This invention can be embodied in other forms without departing from the spirit or essential attributes thereof, and accordingly reference should be made to the following claims, as indicating the scope of the invention.

Claims (33)

We claim:
1. A cathode for a metal air battery, comprising a cathode structure comprising pores, the cathode structure having a metal side and an air side, with the porosity decreasing as a continuous gradient from the air side to the metal side.
2. The cathode of claim 1, wherein the porosity of the metal side is from 45% to 65%.
3. The cathode of claim 1, wherein the porosity of the metal side is from 50% to 60%.
4. The cathode of claim 1, wherein the porosity of the air side is from 75% to 90%.
5. The cathode of claim 1, wherein the porosity of the air side is from 80% to 85%.
6. The cathode of claim 1, wherein the average pore size is from 50 nm to 1000 nm.
7. The cathode of claim 1, wherein the average pore size is from 100 nm to 500 nm.
8. The cathode of claim 1, wherein the average pore size is from 100 to 200 nm.
9. The cathode of claim 1, wherein the cathode comprises carbon foam.
10. The cathode of claim 1, wherein the cathode comprises a ceramic.
11. The cathode of claim 1, wherein the cathode is derived from mesoporous silica structures.
12. The cathode of claim 1, further comprising a catalyst.
13. The cathode of claim 12, wherein the catalyst is at least one selected from the group consisting of precious metals, metal oxides and metal-porphyrins.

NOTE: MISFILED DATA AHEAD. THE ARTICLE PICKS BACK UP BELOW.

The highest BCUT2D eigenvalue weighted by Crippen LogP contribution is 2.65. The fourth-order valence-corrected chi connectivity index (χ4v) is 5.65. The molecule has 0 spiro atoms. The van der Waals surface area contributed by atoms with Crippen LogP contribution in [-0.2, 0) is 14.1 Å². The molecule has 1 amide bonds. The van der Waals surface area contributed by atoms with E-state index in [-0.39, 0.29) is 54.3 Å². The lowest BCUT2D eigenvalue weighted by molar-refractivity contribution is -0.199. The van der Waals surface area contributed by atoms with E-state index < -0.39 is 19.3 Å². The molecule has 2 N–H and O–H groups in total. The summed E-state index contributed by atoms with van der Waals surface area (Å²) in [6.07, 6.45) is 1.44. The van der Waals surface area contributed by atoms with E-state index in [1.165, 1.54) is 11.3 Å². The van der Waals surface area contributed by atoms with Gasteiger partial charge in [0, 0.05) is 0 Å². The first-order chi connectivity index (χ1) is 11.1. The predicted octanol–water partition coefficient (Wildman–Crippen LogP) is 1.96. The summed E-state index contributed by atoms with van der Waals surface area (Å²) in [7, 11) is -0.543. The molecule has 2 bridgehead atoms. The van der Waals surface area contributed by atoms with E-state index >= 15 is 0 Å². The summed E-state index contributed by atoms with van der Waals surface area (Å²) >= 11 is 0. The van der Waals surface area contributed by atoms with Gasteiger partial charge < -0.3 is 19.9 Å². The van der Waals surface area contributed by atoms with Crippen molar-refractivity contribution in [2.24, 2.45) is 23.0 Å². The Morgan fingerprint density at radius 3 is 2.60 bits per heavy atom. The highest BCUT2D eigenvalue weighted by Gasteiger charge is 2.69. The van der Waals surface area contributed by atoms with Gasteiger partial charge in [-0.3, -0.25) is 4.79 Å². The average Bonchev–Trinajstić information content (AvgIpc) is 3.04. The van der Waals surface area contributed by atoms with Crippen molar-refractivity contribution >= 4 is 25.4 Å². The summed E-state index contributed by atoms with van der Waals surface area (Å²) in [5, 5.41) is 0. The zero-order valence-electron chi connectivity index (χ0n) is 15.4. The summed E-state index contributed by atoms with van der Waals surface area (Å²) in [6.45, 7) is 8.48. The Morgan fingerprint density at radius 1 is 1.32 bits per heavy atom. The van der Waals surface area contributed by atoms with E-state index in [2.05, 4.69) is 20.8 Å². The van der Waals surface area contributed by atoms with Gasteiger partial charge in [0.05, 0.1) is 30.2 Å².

14. The cathode of claim 12, wherein the catalyst is a bimetallic catalyst.
15. The cathode of claim 14, wherein the bimetallic catalyst comprises at least one d8 catalyst species selected from the group consisting of Fe, Co, Ni, and Pt and at least one d10 catalyst species selected from the group consisting of Cu, Ag, and Au.
16. The cathode of claim 1, further comprising an anode, the anode comprising at least one selected from the group consisting of Li, Na, Mg, and Zn.
17. A metal air battery, comprising:
an anode;
a cathode material comprising pores, the cathode material having a metal side and an air inlet side, the porosity decreasing as a continuous gradient from the air side to the metal side; and,
an electrolyte between the anode and the cathode.
18. The metal air battery of claim 17, wherein the porosity of the metal side is from 45% to 65%.
19. The metal air battery of claim 17, wherein the porosity of the metal side is from 50% to 60%.
20. The metal air battery of claim 17, wherein the porosity of the air side is from 75% to 90%.
21. The metal air battery of claim 17, wherein the porosity of the air side is from 80% to 85%.
22. The metal air battery of claim 17, wherein the average pore size is from 50 nm to 1000 nm.
23. The metal air battery of claim 17, wherein the average pore size is from 100 nm to 500 nm.
24. The metal air battery of claim 17, wherein the average pore size is from 100 to 200 nm.
25. The metal air battery of claim 17, wherein the cathode material comprises carbon foam.
26. The metal air battery of claim 17, wherein the cathode material comprises a ceramic.
27. The metal air battery of claim 17, wherein the cathode material is derived from mesoporous silica structures.
28. The metal air battery of claim 1, further comprising a catalyst.
29. The metal air battery of claim 28, wherein the catalyst is at least one selected from the group consisting of precious metals, metal oxides and metal-porphyrins.
30. The metal air battery of claim 28, wherein the catalyst is a bimetallic catalyst.
31. The metal air battery of claim 30, wherein the bimetallic catalyst comprises at least one d8 catalyst species selected from the group consisting of Fe, Co, Ni, and Pt and at least one d10 catalyst species selected from the group consisting of Cu, Ag, and Au.
32. The metal air battery of claim 17, wherein the anode comprises at least one metal selected from the group consisting of Li, Na, Mg, and Zn.
33. A method of making a cathode for a metal air battery, comprising the step of forming a cathode support from a cathode material comprising pores, the cathode support having a metal side and an air side, such that the porosity continuously decreases from the air side to the metal side.